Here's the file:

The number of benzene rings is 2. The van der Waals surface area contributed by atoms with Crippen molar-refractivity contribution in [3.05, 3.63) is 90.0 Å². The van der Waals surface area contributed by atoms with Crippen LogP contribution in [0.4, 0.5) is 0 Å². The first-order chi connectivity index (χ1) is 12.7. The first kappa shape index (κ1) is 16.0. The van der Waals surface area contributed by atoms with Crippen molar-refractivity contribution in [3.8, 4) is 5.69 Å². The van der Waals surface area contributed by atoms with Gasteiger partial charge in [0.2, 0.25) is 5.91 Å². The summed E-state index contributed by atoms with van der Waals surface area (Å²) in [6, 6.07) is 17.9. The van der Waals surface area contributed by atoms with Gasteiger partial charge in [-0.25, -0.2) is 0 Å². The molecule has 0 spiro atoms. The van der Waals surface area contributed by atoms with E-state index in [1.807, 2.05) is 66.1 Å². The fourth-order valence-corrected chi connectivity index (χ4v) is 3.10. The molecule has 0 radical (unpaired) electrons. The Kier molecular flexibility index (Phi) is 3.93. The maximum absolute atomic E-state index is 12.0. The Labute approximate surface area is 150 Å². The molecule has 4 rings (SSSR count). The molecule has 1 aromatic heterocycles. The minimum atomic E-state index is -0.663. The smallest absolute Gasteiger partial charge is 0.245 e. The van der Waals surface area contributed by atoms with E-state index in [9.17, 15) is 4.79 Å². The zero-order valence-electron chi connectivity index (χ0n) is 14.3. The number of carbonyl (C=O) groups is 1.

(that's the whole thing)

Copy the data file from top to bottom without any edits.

The number of benzene rings is 2. The van der Waals surface area contributed by atoms with Crippen molar-refractivity contribution in [3.05, 3.63) is 90.0 Å². The van der Waals surface area contributed by atoms with Crippen LogP contribution in [0.4, 0.5) is 0 Å². The first-order chi connectivity index (χ1) is 12.7. The first kappa shape index (κ1) is 16.0. The van der Waals surface area contributed by atoms with Crippen molar-refractivity contribution in [3.8, 4) is 5.69 Å². The van der Waals surface area contributed by atoms with Gasteiger partial charge in [0.2, 0.25) is 5.91 Å². The summed E-state index contributed by atoms with van der Waals surface area (Å²) in [6, 6.07) is 17.9. The van der Waals surface area contributed by atoms with Gasteiger partial charge in [-0.25, -0.2) is 0 Å². The molecule has 0 spiro atoms. The van der Waals surface area contributed by atoms with E-state index in [1.807, 2.05) is 66.1 Å². The fourth-order valence-corrected chi connectivity index (χ4v) is 3.10. The molecule has 0 radical (unpaired) electrons. The Kier molecular flexibility index (Phi) is 3.93. The maximum absolute atomic E-state index is 12.0. The Labute approximate surface area is 150 Å². The molecule has 4 rings (SSSR count). The molecule has 1 aromatic heterocycles. The minimum atomic E-state index is -0.663. The smallest absolute Gasteiger partial charge is 0.245 e. The van der Waals surface area contributed by atoms with E-state index in [9.17, 15) is 4.79 Å². The zero-order valence-electron chi connectivity index (χ0n) is 14.3. The number of carbonyl (C=O) groups is 1.